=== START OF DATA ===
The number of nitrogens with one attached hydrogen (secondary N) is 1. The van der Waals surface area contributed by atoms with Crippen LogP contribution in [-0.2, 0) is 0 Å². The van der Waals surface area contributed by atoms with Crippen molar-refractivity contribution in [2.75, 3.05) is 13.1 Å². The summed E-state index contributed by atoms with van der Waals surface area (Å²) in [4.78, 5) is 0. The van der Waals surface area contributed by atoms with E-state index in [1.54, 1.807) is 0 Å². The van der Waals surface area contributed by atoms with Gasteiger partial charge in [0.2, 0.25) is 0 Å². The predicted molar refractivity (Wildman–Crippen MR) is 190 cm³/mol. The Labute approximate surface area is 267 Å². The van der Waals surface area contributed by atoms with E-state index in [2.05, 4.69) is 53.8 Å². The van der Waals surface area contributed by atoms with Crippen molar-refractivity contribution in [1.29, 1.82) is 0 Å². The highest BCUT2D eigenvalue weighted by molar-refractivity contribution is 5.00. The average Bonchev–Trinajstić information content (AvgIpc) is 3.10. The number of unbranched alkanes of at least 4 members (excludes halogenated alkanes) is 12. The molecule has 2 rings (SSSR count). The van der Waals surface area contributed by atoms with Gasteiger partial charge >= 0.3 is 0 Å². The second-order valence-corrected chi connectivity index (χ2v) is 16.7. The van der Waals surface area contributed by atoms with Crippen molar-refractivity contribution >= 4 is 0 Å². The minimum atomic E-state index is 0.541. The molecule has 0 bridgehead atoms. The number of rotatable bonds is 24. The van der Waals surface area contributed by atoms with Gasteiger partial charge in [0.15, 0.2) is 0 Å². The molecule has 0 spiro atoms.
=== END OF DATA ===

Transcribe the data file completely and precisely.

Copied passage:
The number of nitrogens with one attached hydrogen (secondary N) is 1. The van der Waals surface area contributed by atoms with Crippen LogP contribution in [-0.2, 0) is 0 Å². The van der Waals surface area contributed by atoms with Crippen molar-refractivity contribution in [2.75, 3.05) is 13.1 Å². The summed E-state index contributed by atoms with van der Waals surface area (Å²) in [4.78, 5) is 0. The van der Waals surface area contributed by atoms with E-state index in [1.54, 1.807) is 0 Å². The van der Waals surface area contributed by atoms with Gasteiger partial charge in [0.2, 0.25) is 0 Å². The predicted molar refractivity (Wildman–Crippen MR) is 190 cm³/mol. The Labute approximate surface area is 267 Å². The van der Waals surface area contributed by atoms with E-state index in [2.05, 4.69) is 53.8 Å². The van der Waals surface area contributed by atoms with Crippen molar-refractivity contribution in [1.29, 1.82) is 0 Å². The highest BCUT2D eigenvalue weighted by molar-refractivity contribution is 5.00. The average Bonchev–Trinajstić information content (AvgIpc) is 3.10. The number of unbranched alkanes of at least 4 members (excludes halogenated alkanes) is 12. The molecule has 2 rings (SSSR count). The van der Waals surface area contributed by atoms with Gasteiger partial charge >= 0.3 is 0 Å². The second-order valence-corrected chi connectivity index (χ2v) is 16.7. The van der Waals surface area contributed by atoms with Crippen molar-refractivity contribution >= 4 is 0 Å². The minimum atomic E-state index is 0.541. The molecule has 0 bridgehead atoms. The number of rotatable bonds is 24. The van der Waals surface area contributed by atoms with Gasteiger partial charge in [0.15, 0.2) is 0 Å². The molecule has 0 spiro atoms.